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and nominally, either of a second Resurrec.

tion, or a second Judgment. But each of Revel. xx. them is hinted at and implied in that Vision 4, 5, &c. of St. Yohn, which gives us a View of the Ver. 4, &

Millennium; that one will be at the Beginning, and the other at the End of it. And as for the Resurrection, in other Places of the sacred Writings, sometimes Regard is had to the first, and sometimes to the second, without distinguishing accurately. St. Paul in his Epistle to the Corinthians treats chiefly, if not solely, of the last Resurrection, as was be

fore observed : But Christ in St. Luke seems to Luke xiv. point at the first, which he calls, The Refur14, 15. rection of the Juft, not of all, but of the

Just separately: Such as is the first Resurrection, in which the Wicked are to have no

Psal. i. 5.) which will be the Time of the first Retribution. And this Resurrection of the Just, answers to tñ taniyyeverią, The Regeneration, in which likewise Christ promises the Reward to his Saints, Matt. xix. 28, 29. Lastly, in the second, and last Resurrection, the Glory of the Just will find its Accomplishment, when Mortality being swallow'd up of Life, and their Terrestrial being converted into Celestial and glorious Bodies, they shall be really equal, and like to the Angels. .

This is the End of human Affairs, and this their Confummation. But now some may enquire concerning the Earth, What will


become of that, when its Inhabitants all have left it? Concerning this Matter, and others that have Relation to it, we have, in the Theory of the Earth, given our Conjectures. But since these are doubtful and problematical Points, and, as it were, out of the Compass of the Christian Doctrine, we did not think it proper to insert any Thing of them here. And so much for these Matters.


Of Heaven and Hell. What fort of Heaven

that of the Christians is, and how far it may be said to be local. What Hell is; whether there is, or will be any Subterranean, or any other local, corporeal, and external Hell, before the Day of Judgment, and Conflagration of the World. Of the Punishments of Hell; whether they are to be looked upon as finite, or infinite, or indefinite.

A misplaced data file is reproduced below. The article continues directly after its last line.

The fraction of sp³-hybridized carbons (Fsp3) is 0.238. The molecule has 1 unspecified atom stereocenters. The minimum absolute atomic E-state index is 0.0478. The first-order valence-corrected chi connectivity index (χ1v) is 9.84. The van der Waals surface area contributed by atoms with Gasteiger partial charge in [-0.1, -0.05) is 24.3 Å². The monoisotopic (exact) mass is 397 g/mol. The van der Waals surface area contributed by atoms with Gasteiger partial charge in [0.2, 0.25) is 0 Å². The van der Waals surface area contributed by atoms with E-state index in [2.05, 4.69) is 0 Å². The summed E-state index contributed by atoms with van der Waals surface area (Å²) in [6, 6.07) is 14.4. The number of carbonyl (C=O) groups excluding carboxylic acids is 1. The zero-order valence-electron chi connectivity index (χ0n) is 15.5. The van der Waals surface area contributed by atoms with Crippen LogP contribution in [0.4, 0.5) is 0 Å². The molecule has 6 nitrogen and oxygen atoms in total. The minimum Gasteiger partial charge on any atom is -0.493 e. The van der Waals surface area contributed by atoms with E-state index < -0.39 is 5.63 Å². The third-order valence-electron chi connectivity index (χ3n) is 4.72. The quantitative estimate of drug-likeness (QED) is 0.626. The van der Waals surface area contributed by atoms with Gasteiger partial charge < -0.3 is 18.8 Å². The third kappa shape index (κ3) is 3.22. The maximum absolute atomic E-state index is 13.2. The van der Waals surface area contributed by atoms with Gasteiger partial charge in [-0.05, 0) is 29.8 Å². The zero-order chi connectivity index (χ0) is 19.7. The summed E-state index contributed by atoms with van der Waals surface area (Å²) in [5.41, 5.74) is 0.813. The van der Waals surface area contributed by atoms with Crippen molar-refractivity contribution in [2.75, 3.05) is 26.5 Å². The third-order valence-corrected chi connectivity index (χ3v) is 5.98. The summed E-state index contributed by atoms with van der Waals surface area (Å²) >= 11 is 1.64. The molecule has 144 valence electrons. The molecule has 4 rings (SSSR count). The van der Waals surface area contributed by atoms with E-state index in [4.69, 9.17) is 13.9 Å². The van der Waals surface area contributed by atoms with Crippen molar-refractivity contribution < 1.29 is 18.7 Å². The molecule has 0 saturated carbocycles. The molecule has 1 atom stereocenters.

ND now we have seen an End of all A human Things upon Earth; and Heaven and Hell come next to be consider'd. By the Word Heaven, the Christians understand a State and Place of future Felicity, or Seats of beatified Souls: And these Seats they place in a sublime Station, remote from

Earth, Earth, and high in the Starry Regions, and call them Heaven. To this point there is an Agreement between the Christian Doctrine, and the Opinions of the wifest among the Heathens, and the Sentiments of their Phi. losophers, who sent back those Souls that had behaved themselves well on Earth, to that Heaven, from which they at first descended. But as for the Poets, a Generation audacious and lawless, and who represent and misrepresent the Doctrines of the Ancients according to their Pleasure, and shew the Truth in Disguise and Masquerade, they place their Elysian Fields, their Seats of the Blessed, in I know not what Lands, and fortunate Ilands; or, which is yet more incongruous, under Ground, and in fubterranean Regions. Thus grofly does Virgil philosophize, to the Capacity and Taste of the People, and that, perhaps, from an obscure or corrupt fort of Knowledge, either of the ancient, or the future Paradise. 'Tis true, indeed, the Saints will enjoy a happy Life in that new Earth, and that second Paradise : But the Question is not here concerning that intermediate Happiness, but the supreme Beatitude and Seat of the Saints, after the last Refurrection, at the End of the Millennium, when putting on their celestial Bodies, and changing their Seats, they Thall enjoy a consummate Glory, and an inconceivable Felicity.